moved into a loft in Kansas City. Now this wasn't a typical loft, it was a true, dare we say "rustic and as-is" artist space. It was 2,500+ sqft of awesomeness near an airport, a train yard and two freeways, but bucking up and being ok with the noise and spacial oddities made it all the more fantastic. That was until... ... the roof opened up, the leaks started pouring in, we had birds, bats, bugs, heat that literally almost melted our faces right off! Its amazing the things you'll overlook when you first fall in love with a space. We knew going into the lease that it was an as-is space and there would be things to overcome. We were ok with all the noise, the brick that needed to be re-grouted (and got mortar on everything on a daily basis), the slanting, unsealed concrete floors and the 100% square space with only two walls closing off the bathroom in one corner, that was the biggest design challenge we've ever had. It was however, ridiculously well priced for it's square footage and allowed us to run power tools for art projects inside without problem. Plus, it didn't hurt that all utilities were paid and we could run the heat or ac as much as we wanted (although the circuits would only handle the one ac unit without blowing... nice right?). We did some great projects in the space, such as putting up hanging wooden walls and installing 30' of curtains, for right at $40! The second we signed the lease we started looking for renters insurance, from the looks of the building, we figured we'd need it and we were right! But because the building had been known for problems, 9 different insurance companies wanted close to $400 a month ( I wish I were kidding) to cover a small basic amount of items and not from any of the things we were worried about (the ceiling flying off and water damage). So we did what most would do and asked the landlord to fix the leaks in the roof (we knew about two super small pin hole drips that didn't really effect us, but like I said, you can be willing to overlook a great deal for a great space!). He agreed and for the next several months we had "repair" crews in and out of our loft and on the roof (which drove our dogs crazy). The small leaks became worse and at one point in time, an unexpected rain left us floating in our own gear as water poured in like a water fall, right on top of our computer equipment. Plus, in the photo above of our bed and a ladder next to it, the ladder isn't for added rustic charm, it's because the roof access panel above it leaked and rained like a water fall on us while we slept one night. Extra awesome. Our frustrations with being water logged, were still being outdone by our ability to craft and cook and seat 30 people at our dining table at one time (which sadly we never obtained a real picture of, but it was great!), we even had a 8' workbench in our kitchen! Once the heat of the summer started, temperatures inside our space, with the air conditioners on went up over 100, topping out at 115 during the times the sun was setting. Life was unbearable and so 7 small months after we had moved in... we moved out. We packed it all back up, donated and thrifted what wouldn't fit into the new space we found and moved. Family and friends pitched in, we've never been one to hire a moving crew and it seemed like the boxes we had just broken down and saved, were all filled again and relocated. Over this past week I've finally unpacked the last few boxes from the move and am ready to enjoy a little rest and relaxation. There were a few things we'd like to pass along to those who are interested in a rough artist loft. They look amazing in magazines, people ooh and ahh over them and wish they could live in a space like that, but there are things to look for before signing the lease. Here's what we wish we would have stuck to our guns on before all the crazy drama and drips from the ceiling started. • Check for previous water damage: Even if your landlord says it's fixed, if it's dark, stained or obviously had damage in the past... run. Run for your life. We later learned that the nails used to secure a new roof that was laid weren't long enough and lifted right up and out, allowing the water to run under the tar and soaking all that we owned. • Check For Renter's Insurance Availability: And make sure to do so prior to moving in. In a raw space, it may not be an option and you never know what will happen. It was a lesson learned the hard way. The extra plus double suck, hard way. • Come Back Without Your Landlord and Ask Around: Wait in the parking lot if you have to. Usually the folk who live in artist spaces will be quite honest about the type of space they live in and the problems they face. If there are challenges, they'll usually be open and sharing about it, because 9/10 times it will be an annoyance and who doesn't like to share those? • Check the Windows and Walls: We faced a great deal of climate change in our space and even though we didn't pay any utilities, the drafts that came in, be it hot or cold, made the space almost unlivable. We were unable to keep artwork from curling right up with humidity and even with the help of dehumidifiers, we still couldn't keep things safe. For us, our artwork is usually the most important pieces we own. Furniture may come and go (thanks to Craigslist and a strong DIY spirit), but our collection of original artwork is for the most part, priceless. • Don't Sign A Big Lease: Many spaces will let you sign a 6mo lease now, even if it's a little extra, this is a great option if you want to try a space on for size. Another option would be to talk with your new landlord about options for vacating the space, if the "as-is" issues become significantly worse. Most will know the problems their building has and even though they won't always be upfront about it, are usually willing to work with you. It was a long 7 months, there was a great deal of unpacking, repacking, Craigslisting of furniture and things being up in the air, but what we did learn is that life is too short to deal with things that make you unhappy. Even though our new place is 1/3 of the size of the old, it doesn't leak, smell like the neighbors ashtray, or shake in the wind during a storm.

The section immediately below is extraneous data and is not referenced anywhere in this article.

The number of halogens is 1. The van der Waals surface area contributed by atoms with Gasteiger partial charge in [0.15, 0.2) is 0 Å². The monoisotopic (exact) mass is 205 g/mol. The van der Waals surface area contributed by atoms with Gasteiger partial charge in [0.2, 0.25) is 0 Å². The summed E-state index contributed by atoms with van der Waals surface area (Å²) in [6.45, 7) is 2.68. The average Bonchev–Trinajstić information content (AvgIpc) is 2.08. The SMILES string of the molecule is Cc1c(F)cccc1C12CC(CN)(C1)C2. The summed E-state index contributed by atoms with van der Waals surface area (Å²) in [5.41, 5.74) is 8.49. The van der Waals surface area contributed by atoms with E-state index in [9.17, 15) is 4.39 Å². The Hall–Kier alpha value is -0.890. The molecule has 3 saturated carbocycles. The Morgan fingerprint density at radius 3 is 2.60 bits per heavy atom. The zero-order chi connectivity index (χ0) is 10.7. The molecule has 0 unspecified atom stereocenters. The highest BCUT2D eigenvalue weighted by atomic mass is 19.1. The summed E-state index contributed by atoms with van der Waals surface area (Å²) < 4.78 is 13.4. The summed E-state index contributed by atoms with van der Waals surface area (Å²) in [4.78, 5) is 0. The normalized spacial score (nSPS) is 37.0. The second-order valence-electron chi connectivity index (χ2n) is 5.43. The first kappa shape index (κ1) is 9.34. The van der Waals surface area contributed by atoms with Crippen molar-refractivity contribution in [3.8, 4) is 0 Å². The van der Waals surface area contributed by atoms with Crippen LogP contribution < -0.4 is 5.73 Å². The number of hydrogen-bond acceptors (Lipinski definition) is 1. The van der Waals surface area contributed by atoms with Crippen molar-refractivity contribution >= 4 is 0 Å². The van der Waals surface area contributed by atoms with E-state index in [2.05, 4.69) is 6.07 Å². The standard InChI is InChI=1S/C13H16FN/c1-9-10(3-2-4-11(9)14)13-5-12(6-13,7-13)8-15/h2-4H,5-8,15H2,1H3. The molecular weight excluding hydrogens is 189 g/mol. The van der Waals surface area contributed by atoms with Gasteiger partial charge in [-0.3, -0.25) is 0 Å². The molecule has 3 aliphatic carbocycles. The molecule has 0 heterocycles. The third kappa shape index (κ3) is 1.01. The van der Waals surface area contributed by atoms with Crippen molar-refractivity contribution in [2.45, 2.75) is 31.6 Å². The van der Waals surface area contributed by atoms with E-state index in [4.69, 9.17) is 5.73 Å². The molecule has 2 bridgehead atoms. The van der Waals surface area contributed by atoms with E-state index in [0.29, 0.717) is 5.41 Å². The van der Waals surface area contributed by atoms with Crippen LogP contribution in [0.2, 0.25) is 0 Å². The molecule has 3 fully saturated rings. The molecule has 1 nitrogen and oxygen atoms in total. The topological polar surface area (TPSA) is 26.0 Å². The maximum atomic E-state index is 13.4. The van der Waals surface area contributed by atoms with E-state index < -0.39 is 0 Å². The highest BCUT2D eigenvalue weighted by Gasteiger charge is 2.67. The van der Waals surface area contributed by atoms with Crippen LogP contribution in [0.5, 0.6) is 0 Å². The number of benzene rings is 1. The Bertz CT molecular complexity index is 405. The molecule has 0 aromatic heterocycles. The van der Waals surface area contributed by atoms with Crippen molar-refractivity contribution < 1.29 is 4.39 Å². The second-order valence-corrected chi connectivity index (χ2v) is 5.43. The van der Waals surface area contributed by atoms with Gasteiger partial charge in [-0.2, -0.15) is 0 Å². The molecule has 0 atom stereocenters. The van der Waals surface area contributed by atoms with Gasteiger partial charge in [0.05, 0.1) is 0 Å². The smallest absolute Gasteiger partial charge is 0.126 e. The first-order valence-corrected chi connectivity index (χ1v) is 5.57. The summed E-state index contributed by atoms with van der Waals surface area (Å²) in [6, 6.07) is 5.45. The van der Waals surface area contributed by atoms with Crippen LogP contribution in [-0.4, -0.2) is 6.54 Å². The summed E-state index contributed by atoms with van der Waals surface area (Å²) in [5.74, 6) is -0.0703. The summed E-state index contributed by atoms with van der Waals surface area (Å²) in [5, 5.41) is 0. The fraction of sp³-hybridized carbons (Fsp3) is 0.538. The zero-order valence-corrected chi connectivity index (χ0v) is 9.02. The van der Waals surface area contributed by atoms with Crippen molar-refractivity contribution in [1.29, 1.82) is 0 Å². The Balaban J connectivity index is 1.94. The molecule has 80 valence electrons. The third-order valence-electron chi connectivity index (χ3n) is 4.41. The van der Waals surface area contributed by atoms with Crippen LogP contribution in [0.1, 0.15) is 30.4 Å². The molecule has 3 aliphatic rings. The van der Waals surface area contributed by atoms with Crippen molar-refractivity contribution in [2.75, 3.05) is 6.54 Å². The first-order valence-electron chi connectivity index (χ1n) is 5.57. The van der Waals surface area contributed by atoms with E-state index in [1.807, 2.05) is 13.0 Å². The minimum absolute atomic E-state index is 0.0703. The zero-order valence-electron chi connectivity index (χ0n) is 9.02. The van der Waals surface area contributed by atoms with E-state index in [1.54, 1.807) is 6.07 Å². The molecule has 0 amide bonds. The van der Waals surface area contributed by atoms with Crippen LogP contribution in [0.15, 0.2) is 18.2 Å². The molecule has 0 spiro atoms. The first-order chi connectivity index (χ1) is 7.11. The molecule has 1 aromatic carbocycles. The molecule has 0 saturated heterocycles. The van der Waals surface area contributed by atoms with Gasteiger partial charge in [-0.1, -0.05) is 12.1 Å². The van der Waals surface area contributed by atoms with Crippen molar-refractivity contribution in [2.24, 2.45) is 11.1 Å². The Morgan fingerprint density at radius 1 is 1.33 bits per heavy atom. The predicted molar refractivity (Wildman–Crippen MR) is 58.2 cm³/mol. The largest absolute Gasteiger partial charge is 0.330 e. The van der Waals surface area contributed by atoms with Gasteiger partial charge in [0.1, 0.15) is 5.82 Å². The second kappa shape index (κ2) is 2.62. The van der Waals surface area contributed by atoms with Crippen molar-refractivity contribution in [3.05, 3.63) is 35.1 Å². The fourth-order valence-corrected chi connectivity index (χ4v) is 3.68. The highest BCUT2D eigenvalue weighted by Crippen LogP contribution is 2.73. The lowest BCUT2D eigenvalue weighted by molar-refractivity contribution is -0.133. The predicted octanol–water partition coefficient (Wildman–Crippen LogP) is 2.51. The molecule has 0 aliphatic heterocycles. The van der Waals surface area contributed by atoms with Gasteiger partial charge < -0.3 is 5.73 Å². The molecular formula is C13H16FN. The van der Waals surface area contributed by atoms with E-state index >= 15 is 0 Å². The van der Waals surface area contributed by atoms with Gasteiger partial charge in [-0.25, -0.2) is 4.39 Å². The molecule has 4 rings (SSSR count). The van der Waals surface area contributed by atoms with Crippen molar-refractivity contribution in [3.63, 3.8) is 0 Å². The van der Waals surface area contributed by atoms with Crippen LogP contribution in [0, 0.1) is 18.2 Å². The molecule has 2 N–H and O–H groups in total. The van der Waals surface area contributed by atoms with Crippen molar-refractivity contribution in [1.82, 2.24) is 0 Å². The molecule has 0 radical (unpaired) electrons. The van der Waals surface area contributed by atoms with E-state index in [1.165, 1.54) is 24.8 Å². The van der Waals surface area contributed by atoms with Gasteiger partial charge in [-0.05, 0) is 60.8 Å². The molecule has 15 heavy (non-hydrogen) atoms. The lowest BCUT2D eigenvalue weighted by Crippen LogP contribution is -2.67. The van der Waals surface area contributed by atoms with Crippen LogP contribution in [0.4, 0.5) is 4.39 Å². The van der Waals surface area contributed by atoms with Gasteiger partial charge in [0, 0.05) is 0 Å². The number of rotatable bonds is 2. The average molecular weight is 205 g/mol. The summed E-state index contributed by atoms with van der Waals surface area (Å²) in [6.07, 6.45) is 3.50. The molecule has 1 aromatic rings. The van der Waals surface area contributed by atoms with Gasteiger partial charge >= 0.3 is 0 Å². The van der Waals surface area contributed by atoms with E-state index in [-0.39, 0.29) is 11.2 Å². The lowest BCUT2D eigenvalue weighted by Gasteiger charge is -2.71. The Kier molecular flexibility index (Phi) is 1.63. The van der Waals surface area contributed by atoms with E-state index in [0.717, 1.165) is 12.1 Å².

Do you have a rental horror story? Leave us your thoughts in the comments below!(Images: Sarah Rae Trover) Please forgive the lack of styled photos of our space, or the lack of photos in general, we spent most our time moving things away from water and drips and didn't get the chance to do a real tour of our space before leaving.